First superheavy element found in nature


The hunt for superheavy elements has focused banging various heavy nuclei together and hoping they’ll stick. In this way, physicists have extended the periodic table by manufacturing elements 111, 112, 114, 116 and 118, albeit for vanishingly small instants. Although none of these elements is particularly long lived, they don’t have progressively shorter lives and this is taken as evidence that islands of nuclear stability exist out there and that someday we’ll find stable superheavy elements.

But if these superheavy nuclei are stable, why don’t we find them already on Earth? Turns out we do; they’ve been here all along. The news today is that a group led by Amnon Marinov at the Hebrew University of Jerusalem has found the first naturally occuring superheavy nuclei by sifting through a large pile of the heavy metal thorium.

What they did was fire one thorium nucleus after another through a mass spectrometer to see how heavy each was. Thorium has an atomic number of 90 and occurs mainly in two isotopes with atomic weights of 230 and 232. All these showed up in the measurements along with a various molecular oxides and hydrides that form for technical reasons.

But something else showed up too. An element with a weight of 292 and an atomic number of around 122. That’s an extraordinary claim and quite rightly the team has been diligent in attempting to exclude alternative explanations such as th epresence of exotic molecules formed from impurities in the thorium sample or from the hydrocarbon in oil used in the vacuum pumping equipment). But these have all been ruled out, say Marinov and his buddies.

What they’re left with is the discovery of the first superheavy element, probably number 122.

What do we know about 122? Marinov and co say it has a half life in excess of 100 million years and occurs with an abundance of between 1 and 10 x10^-12, relative to thorium, which is a fairly common element (about as abundant as lead).

Theorists have mapped out the superheavy periodic table and 122 would be a member of the superheavy actinide group. It even has a name: eka-thorium or unbibium. Welcome to our world!

This may well open the flood gates to other similar discoveries. Uranium is the obvious next place to look for superheavy actinides. I’d bet good money that Marinov and his pals are eyeballing the stuff as I write.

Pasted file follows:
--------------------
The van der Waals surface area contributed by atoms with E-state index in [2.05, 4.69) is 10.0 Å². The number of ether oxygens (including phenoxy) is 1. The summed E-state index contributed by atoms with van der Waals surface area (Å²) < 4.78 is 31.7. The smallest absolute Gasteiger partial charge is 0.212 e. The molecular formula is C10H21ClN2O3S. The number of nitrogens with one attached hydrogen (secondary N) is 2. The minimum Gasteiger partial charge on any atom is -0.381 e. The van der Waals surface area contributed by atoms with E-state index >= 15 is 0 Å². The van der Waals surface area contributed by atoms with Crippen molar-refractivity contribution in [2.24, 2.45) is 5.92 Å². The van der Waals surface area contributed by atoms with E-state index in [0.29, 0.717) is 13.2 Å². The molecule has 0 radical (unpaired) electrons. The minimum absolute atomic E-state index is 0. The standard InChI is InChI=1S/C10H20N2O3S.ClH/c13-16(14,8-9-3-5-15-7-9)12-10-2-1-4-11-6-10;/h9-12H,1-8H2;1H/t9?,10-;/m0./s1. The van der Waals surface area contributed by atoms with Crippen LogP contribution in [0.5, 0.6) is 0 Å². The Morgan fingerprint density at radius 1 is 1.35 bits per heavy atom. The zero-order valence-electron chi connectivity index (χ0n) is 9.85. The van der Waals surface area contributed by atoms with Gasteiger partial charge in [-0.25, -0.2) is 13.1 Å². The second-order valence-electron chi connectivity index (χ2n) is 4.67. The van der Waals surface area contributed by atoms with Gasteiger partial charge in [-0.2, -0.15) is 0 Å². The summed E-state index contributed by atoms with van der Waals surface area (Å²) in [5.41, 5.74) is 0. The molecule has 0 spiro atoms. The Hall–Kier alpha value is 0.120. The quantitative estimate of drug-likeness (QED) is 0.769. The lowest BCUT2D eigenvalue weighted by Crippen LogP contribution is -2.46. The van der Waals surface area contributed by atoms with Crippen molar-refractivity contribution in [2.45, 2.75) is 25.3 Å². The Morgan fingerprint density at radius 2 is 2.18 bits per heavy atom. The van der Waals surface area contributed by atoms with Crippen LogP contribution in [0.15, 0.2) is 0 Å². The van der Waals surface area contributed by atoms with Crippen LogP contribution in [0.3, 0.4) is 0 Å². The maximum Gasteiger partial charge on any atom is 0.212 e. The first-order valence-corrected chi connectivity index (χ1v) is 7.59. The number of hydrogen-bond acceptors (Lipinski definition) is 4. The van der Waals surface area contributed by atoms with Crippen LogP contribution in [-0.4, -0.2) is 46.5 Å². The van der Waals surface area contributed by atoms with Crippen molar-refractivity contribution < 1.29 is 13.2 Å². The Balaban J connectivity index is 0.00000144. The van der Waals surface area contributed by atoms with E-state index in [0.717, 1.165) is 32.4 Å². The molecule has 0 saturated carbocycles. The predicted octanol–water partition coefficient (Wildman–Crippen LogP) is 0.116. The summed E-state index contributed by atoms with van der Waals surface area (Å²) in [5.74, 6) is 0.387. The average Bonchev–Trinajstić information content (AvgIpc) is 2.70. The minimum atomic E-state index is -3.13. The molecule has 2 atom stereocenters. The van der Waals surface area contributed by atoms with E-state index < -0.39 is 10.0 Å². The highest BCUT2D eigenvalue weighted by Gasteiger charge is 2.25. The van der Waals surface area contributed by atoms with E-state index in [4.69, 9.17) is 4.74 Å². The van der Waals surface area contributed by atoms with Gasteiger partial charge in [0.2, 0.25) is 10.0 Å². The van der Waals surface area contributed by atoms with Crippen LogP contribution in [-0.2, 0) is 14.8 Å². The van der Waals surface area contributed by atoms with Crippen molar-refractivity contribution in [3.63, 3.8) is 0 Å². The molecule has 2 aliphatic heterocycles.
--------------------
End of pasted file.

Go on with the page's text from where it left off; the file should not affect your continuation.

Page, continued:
Ref: Evidence for a Long-lived superheavy Nucleus with Atomic Mass Number A = 292 and Atomic Number Z @ 122 in Natural Th

67 Responses to “First superheavy element found in nature”

  1. Mathieu Bouchard says:

    it’s not an actinide. Actinides go up to 103, and all of them have been discovered a long time ago. This is the first element to fall in the 8th period. It falls in the 3rd special series, where the 2nd is actinides, so they could be called eka-actinides. However, every two periods the pattern of the table expands with one more subseries of size 2, 6, 10, 14, … the next one is 18. So presumably the eka-actinides have 32 elements but I wouldn’t know where the new pattern of 18 goes within it (or outside of it). If the name eka-thorium is serious then they already know that the pattern of 18 starts after 122 because else eka-thorium wouldn’t be just one cell down from thorium in the table.

  2. […] Primer elemento superpesado hallado en la naturaleza [ENG] por Kartoffel hace pocos segundos […]

  3. Richard Feynman had some interesting comments about element 137.

    It looks like the number of natural elements in nature cannot exceed element 137, because this is the element where the outermost electrons have difficulty due to restrictions imposed by the speed of light.

    So it becomes an interesting question for other elements approaching this relativistic restriction.

  4. Ammaar Esmailjee says:

    Its actually part of the superactinide group (theoretical) that would contain the as of yet undiscovered elements 121 – 153, proposed by Seaborg.

  5. Sven says:

    I’m withholding belief until this has been independently confirmed.

    Bear in mind that Uranium (Z=92) is the previously heaviest-known naturally occuring element. That’s quite a bit far down.

    This may be a measurement error. In particular, I’m sceptical of their calibration method of using UArO and ThArO. Argon compounds are not typically stable, and much less so if they’re being ionized in a hot plasma.